Video: A Better Joint for Beaded Casings
Jack miters are part butt joint and part miter, and they can be cut by hand or production-style with a router and shop-made jig.
The first time I saw a jack miter was in Roe Osborne’s bathroom. Roe was my editor at the time and I was on my first trip east to visit the crew at Fine Homebuilding. What I noticed was that the corners of the beaded casing on the doors and windows weren’t mitered. At least they weren’t mitered in any fashion I’d ever seen. I soon learned that the joint was a jack miter: The quirk-and-bead profile is cut at 45˚ to create a miter with the mating piece, but the flat of the casing is cut square, to make a butt joint. This way of joining casing is definitely more involved, but it’s also more likely not to open up as the wood moves. And though you can cut them by hand, you can also use a router and jig to speed things up.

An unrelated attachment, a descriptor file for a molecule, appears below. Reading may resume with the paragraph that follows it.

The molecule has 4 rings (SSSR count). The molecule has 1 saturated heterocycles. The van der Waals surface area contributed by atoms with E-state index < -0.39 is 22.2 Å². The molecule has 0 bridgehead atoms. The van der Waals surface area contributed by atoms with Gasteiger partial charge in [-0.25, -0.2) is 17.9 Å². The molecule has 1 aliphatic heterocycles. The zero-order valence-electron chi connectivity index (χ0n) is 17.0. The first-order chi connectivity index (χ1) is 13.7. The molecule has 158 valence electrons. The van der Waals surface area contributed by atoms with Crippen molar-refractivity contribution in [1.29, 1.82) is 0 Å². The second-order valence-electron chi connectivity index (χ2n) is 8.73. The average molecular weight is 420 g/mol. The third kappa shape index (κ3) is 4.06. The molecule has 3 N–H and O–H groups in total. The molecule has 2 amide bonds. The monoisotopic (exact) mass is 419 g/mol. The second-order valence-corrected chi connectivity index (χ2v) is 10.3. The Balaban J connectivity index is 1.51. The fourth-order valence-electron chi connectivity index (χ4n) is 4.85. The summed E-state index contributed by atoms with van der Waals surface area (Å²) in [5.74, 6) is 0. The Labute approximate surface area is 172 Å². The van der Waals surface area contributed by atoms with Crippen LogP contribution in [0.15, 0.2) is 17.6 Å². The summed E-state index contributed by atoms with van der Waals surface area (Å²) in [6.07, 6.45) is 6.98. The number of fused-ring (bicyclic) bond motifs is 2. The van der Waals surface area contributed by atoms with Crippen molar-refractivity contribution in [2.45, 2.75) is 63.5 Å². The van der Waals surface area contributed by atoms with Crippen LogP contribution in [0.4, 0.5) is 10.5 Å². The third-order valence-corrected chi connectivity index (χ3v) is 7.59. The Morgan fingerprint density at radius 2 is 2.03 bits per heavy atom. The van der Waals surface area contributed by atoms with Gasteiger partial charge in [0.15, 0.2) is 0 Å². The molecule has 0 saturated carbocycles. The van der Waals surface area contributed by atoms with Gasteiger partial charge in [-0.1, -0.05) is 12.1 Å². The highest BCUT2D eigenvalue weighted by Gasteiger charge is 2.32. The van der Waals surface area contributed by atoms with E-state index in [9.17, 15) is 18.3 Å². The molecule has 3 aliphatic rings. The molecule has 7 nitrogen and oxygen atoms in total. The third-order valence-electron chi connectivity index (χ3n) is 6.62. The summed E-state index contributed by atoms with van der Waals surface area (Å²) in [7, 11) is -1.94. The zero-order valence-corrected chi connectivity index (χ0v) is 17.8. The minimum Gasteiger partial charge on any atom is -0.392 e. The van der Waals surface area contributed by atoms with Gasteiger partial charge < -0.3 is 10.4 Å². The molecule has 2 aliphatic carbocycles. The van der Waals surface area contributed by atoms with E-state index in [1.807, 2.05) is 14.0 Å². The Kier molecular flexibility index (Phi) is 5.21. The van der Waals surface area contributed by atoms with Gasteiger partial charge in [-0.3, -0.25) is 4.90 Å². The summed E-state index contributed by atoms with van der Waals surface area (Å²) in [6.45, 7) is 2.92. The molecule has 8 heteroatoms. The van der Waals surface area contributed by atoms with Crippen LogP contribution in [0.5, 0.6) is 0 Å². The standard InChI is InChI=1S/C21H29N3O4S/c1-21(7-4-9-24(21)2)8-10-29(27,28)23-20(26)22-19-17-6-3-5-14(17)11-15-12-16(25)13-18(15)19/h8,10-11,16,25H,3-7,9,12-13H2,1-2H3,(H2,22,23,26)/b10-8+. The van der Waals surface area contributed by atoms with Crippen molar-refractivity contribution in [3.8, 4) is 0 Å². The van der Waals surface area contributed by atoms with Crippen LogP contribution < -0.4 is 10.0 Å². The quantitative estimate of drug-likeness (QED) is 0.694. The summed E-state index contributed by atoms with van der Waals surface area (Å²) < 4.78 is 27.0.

Check out this video and my article, “Two Ways to Cut Jack Miters,” in FHB #277 to learn how to do it both ways.